“The enemy in numbers unknown to us, were occupying the little town of Richmond, capital of Madison Parish, on the Bayou Vidale, fourteen miles back from the river, and their scouting parties several times came in sight of our camp but always ‘dug out’ in haste when some of our mounted men got after them.”

Erasmus’ letter follows his usual pattern. He describes his surroundings and his personal situation, then answers Suzi’s questions and talks about fellow soldiers, and then things about the farm.

We are camped in a beautiful country but the destroying angels have come worse than the Seven Plagues of Egypt.  We are camped by a big bayou.  It is some wider than Killbuck [Creek that runs through the valley in Holmes County, Ohio] and six times as deep.  Has fish as large as a man but can’t catch them.  There are big alligators in it and it is good to keep the boys from going in and getting drowned.
alligator in bayou

alligator in bayou

After telling Suzi that he will be sending her $20 express and has sent $45 with Captain LIggett, E. goes back to talking about Ephraim Cellars–adding some detail to the information he wrote back in February. Since many men were sick, he had to be on duty more than usual, and for the first time, we learn that Erasmus also was sick.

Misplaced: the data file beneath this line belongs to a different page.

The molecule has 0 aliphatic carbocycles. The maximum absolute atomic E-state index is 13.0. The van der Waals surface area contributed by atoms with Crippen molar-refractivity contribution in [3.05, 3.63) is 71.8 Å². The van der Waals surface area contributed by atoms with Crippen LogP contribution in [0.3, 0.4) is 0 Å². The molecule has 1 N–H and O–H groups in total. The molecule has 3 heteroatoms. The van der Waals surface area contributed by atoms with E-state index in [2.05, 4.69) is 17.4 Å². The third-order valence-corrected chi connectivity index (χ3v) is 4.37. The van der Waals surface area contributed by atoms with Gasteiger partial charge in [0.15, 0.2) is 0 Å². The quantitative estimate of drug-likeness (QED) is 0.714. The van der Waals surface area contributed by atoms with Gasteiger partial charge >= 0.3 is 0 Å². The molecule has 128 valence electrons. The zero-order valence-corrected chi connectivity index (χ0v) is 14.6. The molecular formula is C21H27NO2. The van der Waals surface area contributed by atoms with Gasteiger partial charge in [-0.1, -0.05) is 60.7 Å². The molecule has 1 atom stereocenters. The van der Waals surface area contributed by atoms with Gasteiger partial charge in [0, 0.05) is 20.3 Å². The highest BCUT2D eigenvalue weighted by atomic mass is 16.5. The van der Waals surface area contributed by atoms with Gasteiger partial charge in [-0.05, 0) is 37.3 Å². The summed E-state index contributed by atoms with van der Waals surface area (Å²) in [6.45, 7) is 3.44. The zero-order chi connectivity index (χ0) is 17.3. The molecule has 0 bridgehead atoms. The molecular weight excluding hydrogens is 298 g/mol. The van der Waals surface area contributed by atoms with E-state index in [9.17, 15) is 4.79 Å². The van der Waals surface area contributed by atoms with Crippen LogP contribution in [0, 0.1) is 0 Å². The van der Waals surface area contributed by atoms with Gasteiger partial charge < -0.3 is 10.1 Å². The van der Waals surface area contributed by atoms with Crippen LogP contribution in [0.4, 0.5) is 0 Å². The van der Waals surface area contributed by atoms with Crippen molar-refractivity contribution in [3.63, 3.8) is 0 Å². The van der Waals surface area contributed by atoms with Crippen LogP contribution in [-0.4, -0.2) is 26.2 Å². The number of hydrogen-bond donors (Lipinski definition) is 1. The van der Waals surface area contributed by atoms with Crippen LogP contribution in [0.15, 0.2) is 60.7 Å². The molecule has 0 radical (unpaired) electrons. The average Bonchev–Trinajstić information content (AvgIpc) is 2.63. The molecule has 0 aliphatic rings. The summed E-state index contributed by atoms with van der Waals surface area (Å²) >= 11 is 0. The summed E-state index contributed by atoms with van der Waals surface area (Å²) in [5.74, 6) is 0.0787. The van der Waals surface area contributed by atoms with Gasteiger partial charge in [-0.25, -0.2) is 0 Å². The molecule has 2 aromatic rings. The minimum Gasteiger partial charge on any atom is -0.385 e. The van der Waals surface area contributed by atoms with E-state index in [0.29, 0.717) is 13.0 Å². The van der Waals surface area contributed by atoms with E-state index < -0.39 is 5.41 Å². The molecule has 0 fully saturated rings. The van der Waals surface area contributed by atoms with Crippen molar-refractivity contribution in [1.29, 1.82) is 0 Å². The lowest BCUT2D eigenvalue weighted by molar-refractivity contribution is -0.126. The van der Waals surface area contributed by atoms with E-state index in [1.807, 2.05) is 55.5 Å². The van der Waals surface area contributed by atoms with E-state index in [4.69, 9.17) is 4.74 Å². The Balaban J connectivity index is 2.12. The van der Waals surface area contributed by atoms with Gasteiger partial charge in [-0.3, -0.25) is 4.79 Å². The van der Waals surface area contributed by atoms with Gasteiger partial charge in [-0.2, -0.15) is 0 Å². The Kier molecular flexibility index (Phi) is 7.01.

I was not very well myself to go when not on duty.  I saw him the day before he died. I did not think he would die so soon.

Apparently Ephraim’s family wants to go to where he is buried and move his body, but Erasmus discourages that.

When he died we did not get word till I suppose he was buried without any coffin box as all the soldiers was that was buried down there.  I think it would be of no use for them to come after him now and they could not find him and I don’t think they could raise him now anyhow besides nobody can get transportation unless he is on government business.

Sadly, although Erasmus had previously reported that Ephraim had talked to him of going home, he now says, “he was not in his right mind part of the time and I could have but little to say to him.”

Then he moves on to Albert, that troublemaker who seems to dominate the conversations between Erasmus and his wife.